Te Roopu Waiora Trust – Tāmaki Makaurau
posted by Alastair McLean on 4 April 2012
Te Roopu Waiora Trust and its Whānau Ora Awards entry Project Karere was a clear ‘People’s Choice’ in 2008.
Project Karere, assisted by initial funding from the Ministry of Health, JR McKenzie Trust and the ASB Trust, had been in development and refinement since 2005 with an aim to use technology platforms that would help improve access to health services for whānau haua, whānau with disabilities.
This included enabling ‘real time’ access to interpreters for whānau turi in hauora hui and whānau ora activities and increasing the methods of communication and range of information available to whānau with various impairments.
Three years after the win the trust’s chief executive Tania Kingi remembers the Whānau Ora Awards dinner as launch night for Project Karere.
‘It was the first time we’d “gone live” and learned what more we had to do technology-wise,’ she said.
‘The awards also gave us a chance to talk with other providers about how they were engaging whānau haua in the delivery of their services.’
Tania said the awards forum was also an opportunity to tell health providers that Te Roopu Waiora would work with anybody to ensure that their services were accurately targeted and appropriately delivered to whānau haua.
‘It doesn’t matter who the provider is, or what services they provide,’ she said.
‘We can play a role in enhancing services to a population that includes Māori with disabilities. A very good example of this was ensuring sign language interpreting was present during the Christchurch earthquake and our ongoing support for whānau there.
‘Te Roopu Waiora is a kaupapa Māori service founded and governed by whānau haua. Our communities are often hit with a double whammy. It is a population that identifies as Māori first. Then there is the additional struggle that impairment brings. “I’m also blind”, “I’m also deaf”, “I’m also a member of a whānau that need to be able to support me but simply doesn’t have the resources”. Our task is to hold agencies, government departments and providers accountable, helping them improve their response to our people, ensuring they feel valued, respected and in control.’
Project manager Sione Pasene said: ‘We’re at a point where we can say to the deaf community, wherever you are, whatever you need, choose which interpreter you want to use and we’ll make the service work for you.’
Yet over the eight years of development Project Karere has been through a huge technology evolution. The team’s own understanding of what is possible with Project Karere and what would work more effectively for Māori with disabilities has also evolved.
‘What started as an initiative for Māori deaf now has application for Māori with different challenges,’ said Sione.
‘We have seven groups representative of the community. We believe if it works for one, it will work for all. Project Karere can work for those who are paraplegic, for the elderly …’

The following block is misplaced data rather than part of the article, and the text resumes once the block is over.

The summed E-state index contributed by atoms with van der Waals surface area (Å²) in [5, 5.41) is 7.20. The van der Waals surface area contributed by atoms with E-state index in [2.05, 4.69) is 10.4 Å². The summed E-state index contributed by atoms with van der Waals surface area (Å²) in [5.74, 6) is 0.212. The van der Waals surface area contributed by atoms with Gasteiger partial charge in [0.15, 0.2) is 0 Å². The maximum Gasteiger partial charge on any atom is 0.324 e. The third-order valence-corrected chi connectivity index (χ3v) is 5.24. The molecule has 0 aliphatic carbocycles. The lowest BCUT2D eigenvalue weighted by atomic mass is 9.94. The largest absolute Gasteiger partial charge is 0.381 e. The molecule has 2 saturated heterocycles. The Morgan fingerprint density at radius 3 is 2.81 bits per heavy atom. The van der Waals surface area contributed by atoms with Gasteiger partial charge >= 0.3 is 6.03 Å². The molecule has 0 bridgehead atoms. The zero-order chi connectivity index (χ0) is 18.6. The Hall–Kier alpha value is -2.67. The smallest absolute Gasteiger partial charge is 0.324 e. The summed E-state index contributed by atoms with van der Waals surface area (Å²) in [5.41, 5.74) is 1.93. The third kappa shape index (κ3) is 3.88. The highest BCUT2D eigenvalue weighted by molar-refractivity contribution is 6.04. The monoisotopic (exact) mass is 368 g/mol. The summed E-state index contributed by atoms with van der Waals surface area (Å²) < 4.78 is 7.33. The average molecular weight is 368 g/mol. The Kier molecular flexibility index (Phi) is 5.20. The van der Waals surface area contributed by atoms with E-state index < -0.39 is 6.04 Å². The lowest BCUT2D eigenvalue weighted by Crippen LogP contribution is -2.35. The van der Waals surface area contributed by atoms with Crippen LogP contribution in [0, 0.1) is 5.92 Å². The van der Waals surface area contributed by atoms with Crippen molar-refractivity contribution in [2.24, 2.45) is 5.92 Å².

Another project started around the same time as Project Karere involved whānau with disabilities designing the ‘ideal marae’.
‘The architectural plans for a fully inclusive marae emerged from the ideas of different whānau groups. Now we can go to existing marae and share the ideas,’ said Tania.
Project Karere is a feature of it. The waharoa entrance of the marae has a screen with sign language interpreted in real time telling the kaupapa of the hui and the current activities on at the marae. There is brail on different sized rails so that the kāpō community can feel which way to go to different buildings, and round tables for people who lip read.
Te Roopu Waiora has whānau steering groups on each of its project.
‘Project Karere had its own steering group made up of whānau and the marae concept had its own steering group made up of whānau. It’s through these processes that we get to become truly accountable to the communities we represent,’ Tania said.
‘We also run monthly whānau hui to inform anyone who wants to know what’s going on – and that can be a mix of providers and whānau. It’s actually turned into a “this is what we want you to do” forum where whānau can talk directly to providers.’
Sione comments further on a voice for the trust’s community.
‘When Tania goes out to talk to select committees for example, she goes with a rōpu of six or seven, representative of all of the whānau, and they all speak. When we go out on our own we’re conscious that we’re able-bodied. Even though the concept of whānau haua encompasses all the whānau, there is the kōrero that we just don’t have. We can communicate articulately, but we don’t have the real authority of the consumer.’
Te Roopu Waiora Trust (www.teroopuwaiora.org.nz) is governed by whānau with physical, sensory and intellectual disabilities. It provides disability information and advice and assists whānau access Māori communities, providers, agencies and government. Large projects are jointly guided and evaluated by partners Tāmaki Ngāti Kāpō and Mana Tangata Turi.